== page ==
The 2015 movie Concussion was the solidifying factor in completely turning concussions in to a mainstream topic. Before that, the subject of concussions was swept away like dust, a taboo concept relegated to back doctor’s offices and old files collecting dust in administrative file cabinets. But the genie has now completely, albeit slowly been let out of the bottle. With increasing pressure from medical professionals, families of suffering retired athletes, and former professional football players themselves, the NFL is slowly but increasingly admitting the obvious link between contact sports and degenerative brain disease. Most recently in late March, the NFL made its most straightforward acknowledgement of the link to date when its senior vice-president for health and safety policy indicated that he was certain of the connection between contact sports and subsequent neural malfunctions.
Now that the proverbial cat is out of the bag, even though many were aware of said cat for years before the NFL would acknowledge it, concussions are just an addition to the bevy of silent threats that infiltrate the medical world. You can’t see them, but the effects can become glaringly obvious if these injuries aren’t handled correctly.
“Concussions have come in and out of the public eye for over 130 years” said Katherine “Price” Snedaker, a Connecticut-based concussion advocate and founder of SportsCAPP, a concussion awareness program for those involved in youth sports leagues. “But there are no hard, fast numbers for anything or any one age group when it comes to a concussion because all facts are based on ‘reported concussions.”’
It is clear that collegiate programs are lacking in their establishment of effective concussion protocol. In a 2014 survey of 1066 collegiate institutions completed by the American Journal of Sports Medicine, researchers found that while a large majority of collegiate athletic programs have protocol for when an athlete sustains a concussion, the guidelines need many improvements. Of 2,081 participants in college athletics in 2012-2013, 206 of those students (roughly 9 percent) sustained a total of 211 concussions.
Weaknesses within collegiate athletic training programs are called in to question as the dark shadow cast over the NFL gains more acknowledgement. This has resulted in a bottom-up approach in concussion prevention and treatment in sports. The foundation for advocacy and proper ways to deal with concussions has been established within youth sports programs and high school sports programs. The effectiveness of many different youth programs has served as a framework for many collegiate programs.
Concussions in Montgomery County Public Schools (MCPS)
MCPS concussion specialist Jeffrey Sullivan considers MCPS policy as one of the top in the country; way ahead of the mainstream when it comes to the education and treatment of brain injuries that are the result of athletics.
“We are at the forefront of medical changes in high school sports; we had many of these protocols in place before a lot of the state concussion laws were enacted” Sullivan said in an April 18 telephone discussion.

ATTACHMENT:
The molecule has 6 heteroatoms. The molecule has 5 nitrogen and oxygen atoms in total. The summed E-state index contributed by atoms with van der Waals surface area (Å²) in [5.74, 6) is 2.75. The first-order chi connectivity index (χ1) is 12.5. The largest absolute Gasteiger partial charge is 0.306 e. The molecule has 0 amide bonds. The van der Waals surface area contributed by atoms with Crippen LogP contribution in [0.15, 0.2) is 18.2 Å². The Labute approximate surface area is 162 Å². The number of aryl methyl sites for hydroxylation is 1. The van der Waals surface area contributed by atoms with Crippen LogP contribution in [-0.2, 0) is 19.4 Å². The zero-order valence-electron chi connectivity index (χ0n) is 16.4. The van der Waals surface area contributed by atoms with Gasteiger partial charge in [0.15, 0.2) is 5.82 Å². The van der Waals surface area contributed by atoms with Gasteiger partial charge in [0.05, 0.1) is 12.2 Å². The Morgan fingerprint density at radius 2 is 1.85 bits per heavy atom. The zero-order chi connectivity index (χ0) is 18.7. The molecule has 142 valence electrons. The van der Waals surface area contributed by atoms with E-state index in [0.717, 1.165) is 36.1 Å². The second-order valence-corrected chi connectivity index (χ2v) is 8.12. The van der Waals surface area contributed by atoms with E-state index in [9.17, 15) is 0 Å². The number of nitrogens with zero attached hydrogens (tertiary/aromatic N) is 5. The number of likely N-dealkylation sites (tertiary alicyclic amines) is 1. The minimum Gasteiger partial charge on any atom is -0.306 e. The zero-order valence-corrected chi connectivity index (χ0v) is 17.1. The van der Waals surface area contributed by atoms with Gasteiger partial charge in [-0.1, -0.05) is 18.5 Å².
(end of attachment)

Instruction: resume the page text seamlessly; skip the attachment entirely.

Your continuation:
The concussion policies within MCPS athletics are based on education. The priority for administrators is to educate students, parents, trainers and coaches. At the beginning of each athletic season, the county presents student-athletes with an Athlete Healthy & Safety PowerPoint that highlights the most common symptoms of concussions, what one should do if he or she believes a he has suffered a concussion, and how a student’s return to play should be handled. In recent years, athletic trainers have been a priority in MCPS.
“This is the first year that all 25 MCPS high schools have athletic trainers for sports,” Sullivan said. “Trainers attend all home games on-site and treat both competing teams when an injury is sustained.”
The pool of trainers employed by MCPS is picked from four local vendors that the county has entered in to a three-year contract with: Adventist Healthcare, MedStar Health, Pivot Physical Therapy and Maryland Orthopedic specialist.
In an article published in the Washington Post in 2015, MCPS director of athletics William “Duke” Beattie said the county pays roughly $20,000 per trainer that it employs.
MCPS, like many other counties, also uses ImPACT testing for its student-athletes. Every two years, all athletes are required to undergo ImPACT baseline testing. The test measure brain functioning in students under normal circumstances and is taken again post-concussion when a student is injured. The two tests are then compared to measure an athlete’s brain functioning. However, while the test is mandatory within the county, it is an optional resource that can be used by a student-athlete’s personal doctor.
“MCPS as a whole is very in-tune with what’s going on with concussions and our students,” Sullivan said. “The county as a whole has a five-step concussion plan established whereby we use education, baseline testing, trainers, procedures, and a step-by-step return to play procedure that we are confident is effective.”